In line with this positive expectation for future colocation demand, Equinix announced an ambitious expansion CapEx target for 2012, in the range of $580 million to $680 million (expansion CapEx is expected to range between $530 million to $550 million in 2011).
About $500 million of expansion CapEx are already allocated to existing projects within locations where the company has already facilities, so being capable to monitor its own customers' needs, and with good knowledge of what competitors might be planning in the meantime.
Here is an interesting part of the Q&A session at the recent conference call related to future expansion projects:
Michael Rollins - Citigroup Inc, Research Division
Just curious if you could focus a little bit more on the 2012 CapEx guidance, specifically the -- for the new centers and new facilities. In terms of the confidence that you have with the economic backdrop, particularly in some of the international markets, can you talk about some of the conviction, maybe some of the tools you've used to gauge the appropriate amount of investments to make? Is there some sort of backlog, early commitments that you have? A little bit more insight maybe into some of the projects that you've got flagged now for next year.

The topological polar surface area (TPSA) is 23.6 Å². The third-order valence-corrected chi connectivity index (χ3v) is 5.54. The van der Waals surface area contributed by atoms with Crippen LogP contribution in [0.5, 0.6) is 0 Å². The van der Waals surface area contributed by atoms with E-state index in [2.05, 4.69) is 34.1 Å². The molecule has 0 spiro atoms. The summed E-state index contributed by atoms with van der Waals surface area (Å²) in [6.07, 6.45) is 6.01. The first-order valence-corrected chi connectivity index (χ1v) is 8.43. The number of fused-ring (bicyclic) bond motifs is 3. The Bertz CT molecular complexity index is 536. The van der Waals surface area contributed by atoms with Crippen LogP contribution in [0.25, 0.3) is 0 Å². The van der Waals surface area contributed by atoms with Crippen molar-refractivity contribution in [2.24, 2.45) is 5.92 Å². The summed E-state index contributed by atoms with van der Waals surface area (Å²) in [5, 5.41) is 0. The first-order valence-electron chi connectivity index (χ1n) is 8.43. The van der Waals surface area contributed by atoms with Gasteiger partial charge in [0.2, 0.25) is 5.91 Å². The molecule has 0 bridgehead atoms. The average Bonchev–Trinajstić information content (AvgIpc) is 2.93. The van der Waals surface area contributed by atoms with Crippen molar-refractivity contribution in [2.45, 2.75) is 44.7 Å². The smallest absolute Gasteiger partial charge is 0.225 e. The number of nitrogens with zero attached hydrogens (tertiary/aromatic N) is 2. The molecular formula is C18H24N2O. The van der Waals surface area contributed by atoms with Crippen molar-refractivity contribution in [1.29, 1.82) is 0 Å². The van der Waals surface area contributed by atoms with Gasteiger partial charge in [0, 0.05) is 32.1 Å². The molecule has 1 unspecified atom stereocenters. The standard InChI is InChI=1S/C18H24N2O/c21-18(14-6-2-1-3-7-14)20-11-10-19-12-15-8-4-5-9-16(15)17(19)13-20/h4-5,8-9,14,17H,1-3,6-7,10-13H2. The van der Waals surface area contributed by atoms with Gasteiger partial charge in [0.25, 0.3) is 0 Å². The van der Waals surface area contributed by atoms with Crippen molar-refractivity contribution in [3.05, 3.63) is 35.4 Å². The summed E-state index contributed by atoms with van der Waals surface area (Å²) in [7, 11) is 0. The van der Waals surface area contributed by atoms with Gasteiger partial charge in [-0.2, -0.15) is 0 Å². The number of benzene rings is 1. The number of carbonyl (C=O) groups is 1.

Stephen M. Smith
I guess the first thing I would tell everybody on the call is that of the $500 million that we've announced, roughly 65% of that is aimed at Phase 2 projects in current campuses. So the campuses that we're already in, we have very good intelligence, we know the pipeline, we know the bookings, we know the fill rates, we know the competitive builds. So we have very good intelligence. There's another roughly 30% that I would call new sites in very established markets. So call it roughly 95%, we have very good intelligence, same level of discipline we've been doing for years. And that leaves about 5% of this capital inside that $500 million that's aimed at what we would call new market development. There is no change, Mike, in how we're making these decisions. We look at the same amount of data, same return profiles for every decision that we make. Keith, would you add?
Keith D. Taylor
Yes, so Mike, let me just take you just one step further, and when Steve was referring to the 65%, 30% and 5%, that is actually -- that's over the entire CapEx base of $700 million to $800 million. But probably the most important here is Steve alluded to the fact that we go after the same economic returns. So I can take you back to 21 projects, specifically North America that drive 32% cash-on-cash return, and have effectively 75% cash gross profit. Now that's the type of investment we want to continue to make.
With a quick back of the envelope calculation, Equinix will most probably be able to generate well in excess of $500 million of discretionary cash flow in 2012, which will be used to fund ongoing and expansion CapEx. With a sound balance sheet, a relatively low net debt-to-EBITDA ratio and most debt due after 2018, Equinix sounds nicely positioned to achieve these new ambitious targets, in spite of any concern about the economy.
Disclosure: I am long EQIX.